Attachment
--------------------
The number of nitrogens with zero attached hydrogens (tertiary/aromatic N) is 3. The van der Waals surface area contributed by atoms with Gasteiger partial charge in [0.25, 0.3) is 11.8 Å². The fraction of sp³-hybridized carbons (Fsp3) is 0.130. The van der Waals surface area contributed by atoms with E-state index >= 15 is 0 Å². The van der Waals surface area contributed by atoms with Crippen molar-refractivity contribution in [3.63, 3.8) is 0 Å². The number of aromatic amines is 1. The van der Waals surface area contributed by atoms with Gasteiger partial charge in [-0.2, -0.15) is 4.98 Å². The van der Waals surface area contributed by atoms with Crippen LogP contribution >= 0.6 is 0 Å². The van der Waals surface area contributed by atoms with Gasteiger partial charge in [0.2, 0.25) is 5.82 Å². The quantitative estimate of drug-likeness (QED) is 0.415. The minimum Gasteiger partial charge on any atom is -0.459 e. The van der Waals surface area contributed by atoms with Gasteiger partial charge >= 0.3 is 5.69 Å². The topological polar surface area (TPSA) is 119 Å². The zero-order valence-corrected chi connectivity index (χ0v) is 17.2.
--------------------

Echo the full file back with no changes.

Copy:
The number of nitrogens with zero attached hydrogens (tertiary/aromatic N) is 3. The van der Waals surface area contributed by atoms with Gasteiger partial charge in [0.25, 0.3) is 11.8 Å². The fraction of sp³-hybridized carbons (Fsp3) is 0.130. The van der Waals surface area contributed by atoms with E-state index >= 15 is 0 Å². The van der Waals surface area contributed by atoms with Crippen molar-refractivity contribution in [3.63, 3.8) is 0 Å². The number of aromatic amines is 1. The van der Waals surface area contributed by atoms with Gasteiger partial charge in [-0.2, -0.15) is 4.98 Å². The van der Waals surface area contributed by atoms with Crippen LogP contribution >= 0.6 is 0 Å². The van der Waals surface area contributed by atoms with Gasteiger partial charge in [0.2, 0.25) is 5.82 Å². The quantitative estimate of drug-likeness (QED) is 0.415. The minimum Gasteiger partial charge on any atom is -0.459 e. The van der Waals surface area contributed by atoms with Gasteiger partial charge >= 0.3 is 5.69 Å². The topological polar surface area (TPSA) is 119 Å². The zero-order valence-corrected chi connectivity index (χ0v) is 17.2.